african darter
At first I thought this bird was a cormorant, but it’s actually an African Darter drying its wings after swimming (it swims with its entire body underwater).

whitebreasted cormorant
Here’s a real cormorant (a Whitebreasted Cormorant). Now I see them together, they don’t look very similar at all…

And a gratuitously scenic shot to end with: Table Mountain (taken from the riverbank).

I hope you enjoyed this month’s African interlude! Are you bored yet, or shall I keep going with these wildlife posts? I have lots more I can show you, but only if you’re interested…

Comments (19)

postage stamps

Time to draw the winner of my July ‘Review and Win’ contest… and it’s another dinosaur review! This time it’s from Monica B, with her review of my Tyrannosaurus Rex pattern:

amigurumi tyrannosaurus rex by planetjune

This is my favorite dinosaur pattern, simple, quick and Very well made! I have made several of them already, as well as other PlanetJune dinos! June makes her patterns very user friendly. I recommend PlanetJune to family!

Congratulations, Monica – I’ll email you to find out which pattern you’d like as your prize!

* * *

Today I visited the South Africa Post Office for the first time, to mail out my first batch of orders since reopening for shipping. I was totally surprised to be handed a sheet of stamps – the old gummed type – I haven’t seen them for years! And there wasn’t even one of those wet sponge thingys, so I had to actually lick 26 stamps so I could mail out my orders while I was at the post office. Yuck! I’ve had a bad taste in my mouth for the rest of the day. The things I do for my customers… 😉

I bought extra stamps so I hopefully won’t have to go through that experience again, and they are so pretty I thought I’d share them with you. They seem to have two stamp ranges going at the moment. The first is called “The Luminous Beauty of South African Beadwork” and it shows beaded handcrafts:

south african stamps

And the second is called “South African Sea and Coastal Birds” and each stamp shows a different sea bird, including the African Penguin:

south african stamps

Crafting and wildlife – it’s like they knew I was coming 😉

Comments (9)

Cape Town wildlife II

This is the second post in my monthly series on the fascinating nature I encounter here in South Africa.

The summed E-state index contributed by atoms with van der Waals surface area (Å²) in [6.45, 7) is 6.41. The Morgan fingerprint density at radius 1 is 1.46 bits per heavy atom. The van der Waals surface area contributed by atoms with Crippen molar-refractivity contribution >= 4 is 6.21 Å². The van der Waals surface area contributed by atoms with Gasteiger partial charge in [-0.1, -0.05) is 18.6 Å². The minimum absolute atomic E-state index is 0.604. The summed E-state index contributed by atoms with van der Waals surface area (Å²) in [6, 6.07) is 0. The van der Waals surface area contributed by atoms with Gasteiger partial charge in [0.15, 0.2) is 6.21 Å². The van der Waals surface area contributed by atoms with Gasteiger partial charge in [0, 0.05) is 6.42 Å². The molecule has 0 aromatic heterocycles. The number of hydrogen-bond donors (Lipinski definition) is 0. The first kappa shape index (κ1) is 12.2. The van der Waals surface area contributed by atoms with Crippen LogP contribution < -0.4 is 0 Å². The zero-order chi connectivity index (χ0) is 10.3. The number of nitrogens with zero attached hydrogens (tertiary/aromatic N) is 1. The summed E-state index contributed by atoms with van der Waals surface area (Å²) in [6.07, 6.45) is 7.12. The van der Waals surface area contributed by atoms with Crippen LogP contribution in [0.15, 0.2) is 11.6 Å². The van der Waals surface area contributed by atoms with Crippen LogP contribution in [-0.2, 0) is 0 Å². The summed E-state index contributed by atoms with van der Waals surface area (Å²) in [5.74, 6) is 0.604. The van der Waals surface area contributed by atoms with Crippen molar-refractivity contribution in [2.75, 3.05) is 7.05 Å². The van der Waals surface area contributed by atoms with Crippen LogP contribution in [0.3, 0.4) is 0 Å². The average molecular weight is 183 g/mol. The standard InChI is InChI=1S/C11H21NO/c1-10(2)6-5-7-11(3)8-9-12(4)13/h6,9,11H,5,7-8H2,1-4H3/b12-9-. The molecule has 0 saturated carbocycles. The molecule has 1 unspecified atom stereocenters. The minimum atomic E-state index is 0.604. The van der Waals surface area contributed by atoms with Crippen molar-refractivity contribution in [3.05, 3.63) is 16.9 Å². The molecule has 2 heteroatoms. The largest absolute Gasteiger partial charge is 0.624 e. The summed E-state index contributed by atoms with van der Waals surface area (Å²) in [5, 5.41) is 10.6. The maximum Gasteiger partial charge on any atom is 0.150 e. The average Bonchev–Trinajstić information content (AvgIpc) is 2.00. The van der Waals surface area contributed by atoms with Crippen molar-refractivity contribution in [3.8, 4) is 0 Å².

Fair warning: if you hate all insects and reptiles, you might want to close this window and not read the rest of my post.

Although I already have some interesting birds lined up for my next post, I’m going to focus today on cold-blooded creatures I’ve spotted in my new garden. Don’t worry, there are no spiders or snakes in this post, I promise! But I’d like to share a few very cool and unusual creatures with you, if you’re up for it.

Ready to continue?

First up, something very exciting to me: geckos! Of course, I have a crocheted one already, but that’s not the same as this:

left-toed gecko
I think this is a Marbled Leaf-toed Gecko. They are very small; only about 3 or 4 inches long. We have at least 3 of them (and probably more) living at the bottom of our garden. They eat lots of small insects, so I’m very happy to have them around! This one is a bit camouflaged hiding amongst the fallen leaves in the above photo, but it’s the best I’ve been able to get so far – they usually scuttle for cover before I can get into range, so we hear them more than we see them.

And next… you won’t believe this one…

praying mantis

A Praying Mantis!! Amazing! (She’s on the outside of the window, by the way, or I might be a little less excited and a little more freaked out.) She’s quite small, as mantids go; only about 2 or 3 inches long, and she mostly just sits around on the palm fronds outside our window, like this:

praying mantis

One day we saw her devour, over several hours, a baby gecko almost as long as she is – that was fascinatingly horrifying to see, but we couldn’t stop checking back to see how much of the poor gecko was left. I did take a photo, but you mustn’t look unless you’re sure you want to… Sure? Okay, but don’t say I didn’t warn you: praying mantis eating.

And finally, when we first moved in, I wondered what these disgusting-looking blobs were up under the eaves of our roof:

garden acraea chrysalises